Muscoplat also appointed Helene Murray as the College's representative to the Regional Partnerships' Statewide Coordinating Committee (SCC). Murray is the executive director of the Minnesota Institute for Sustainable Agriculture (MISA). "Murray has played a leadership role in MISA for the past nine years and has fostered citizen engagement from her position within the College," Muscoplat says. "I also acknowledge William Wilcke, professor in Biosystems and Agricultural Engineering, for his past service as the College's representative to the SCC."

The five Regional Partnerships function to sustain Minnesota's natural resource-based industries by addressing community-identified issues on a long-term basis. The College of Agricultural, Food and Environmental Sciences; the College of Natural Resources; and the Extension Service partner with citizens in the regions. The partnerships resulted from legislative funding to the University of Minnesota in 1997.

Animal agriculture environmental impact report is available

It's been said there's nothing more controversial in rural areas than the smell of manure. And the problem is magnified when the livestock are close to town.

Minnesota's "Animal Agriculture Generic Environmental Impact Statement" (GEIS) is now available and it discusses how livestock feedlots can co-exist with neighbors and the environment. The GEIS report includes ideas from hundreds of Minnesota residents throughout the state who've attended public meetings since the Minnesota Legislature funded the study in 1998.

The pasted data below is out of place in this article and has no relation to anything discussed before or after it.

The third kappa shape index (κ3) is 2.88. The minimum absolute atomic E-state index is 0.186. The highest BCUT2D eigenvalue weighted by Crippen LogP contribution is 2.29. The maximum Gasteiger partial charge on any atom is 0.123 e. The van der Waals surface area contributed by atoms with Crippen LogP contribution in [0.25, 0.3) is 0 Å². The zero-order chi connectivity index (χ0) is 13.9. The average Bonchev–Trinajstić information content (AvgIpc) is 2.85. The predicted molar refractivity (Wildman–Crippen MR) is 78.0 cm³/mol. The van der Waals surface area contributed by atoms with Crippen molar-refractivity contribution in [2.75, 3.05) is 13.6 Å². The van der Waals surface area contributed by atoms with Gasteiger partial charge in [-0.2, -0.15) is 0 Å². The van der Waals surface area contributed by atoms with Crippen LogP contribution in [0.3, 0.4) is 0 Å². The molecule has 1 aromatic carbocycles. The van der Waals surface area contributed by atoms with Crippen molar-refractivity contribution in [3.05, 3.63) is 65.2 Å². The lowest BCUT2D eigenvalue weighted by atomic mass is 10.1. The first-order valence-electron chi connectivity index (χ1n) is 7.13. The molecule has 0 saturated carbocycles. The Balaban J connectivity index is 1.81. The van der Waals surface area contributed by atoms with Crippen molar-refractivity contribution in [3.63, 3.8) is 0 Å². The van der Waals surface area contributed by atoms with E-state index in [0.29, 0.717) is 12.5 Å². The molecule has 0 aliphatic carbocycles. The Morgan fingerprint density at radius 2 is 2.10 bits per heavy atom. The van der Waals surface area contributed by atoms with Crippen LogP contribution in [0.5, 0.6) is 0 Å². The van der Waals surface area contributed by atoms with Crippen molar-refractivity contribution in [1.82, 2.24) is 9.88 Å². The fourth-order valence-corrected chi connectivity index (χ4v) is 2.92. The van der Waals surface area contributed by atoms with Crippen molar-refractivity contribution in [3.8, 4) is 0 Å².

Several agencies and the University of Minnesota conducted the study. Students, interested citizens, farmers and public officials will find the report helpful. If you're interested in delving into the topic, you'll find reading material that equals several books in length at

Calendar of events, 2002

These events are sponsored by numerous organizations. More information is available on MISA's website:

Oct. 23-26. On The Road To Sustainable Agriculture: A National Conference with a Southern Perspective (USDA SARE Conference), Research Triangle Park, N.C., or (919) 515-2261.

Oct. 31. Grazing Workshop, Brainerd, sponsored by USDA-NRCS, Mary Reetz (218) 829-3272.

Nov. 8-10. Urban Rural Food Systems Conference, Michael Fields Agricultural Institute East Troy, Wis., (262) 642-3303;,

Nov. 16-17. Traditional People, Traditional Diet, featuring Sally Fallon, journalist, chef, nutrition researcher, homemaker and community activist. Nov. 16, St. Cloud Civic Center, (320) 594-2456, Nov. 17, Staples, (320) 594-2456,

Nov. 21 Self-Sustaining Rural Community, Wadena, (218) 445-5475.

What we're about

This newsletter is supported by the Minnesota Institute for Sustainable Agriculture (MISA). It's also supported by the University of Minnesota Extension Service, the North Central Region Sustainable Agriculture Research and Education (NCRSARE) Professional Development Program (PDP), and the Minnesota Department of Agriculture (MDA). MISA is a partnership between the Sustainer's Coalition and the University of Minnesota College of Agricultural, Food, and Environmental Sciences (COAFES).

Send story ideas to the editor: Jack Sperbeck, 405 Coffey Hall, 1420 Eckles Ave., University of Minnesota, St. Paul, MN 55108, (612) 625-1794, fax (612) 625-2207, e-mail: Other editorial board members: Helene Murray, (612) 625-0220,; and Bill Wilcke, (612) 625-8205, Please send address changes directly to: Bill Wilcke, Biosystems & Agricultural Engineering, 1390 Eckles Ave., St. Paul, MN 55108.

Also check MISA's home page at

Our mission statement: To help bring people together to influence the future of agriculture and rural communities to achieve socially, environmentally, and economically sustainable farms and communities.

To stimulate thinking and discussion about sustainability, we try to present items that reflect different points of view. This being the case, we aren't promoting and don't necessarily agree with everything we publish.

The University of Minnesota is committed to the policy that all persons shall have equal access to its programs, facilities, and employment without regard to race, color, creed, religion, national origin, sex, age, marital status, disability, public assistance status, veteran status, or sexual orientation.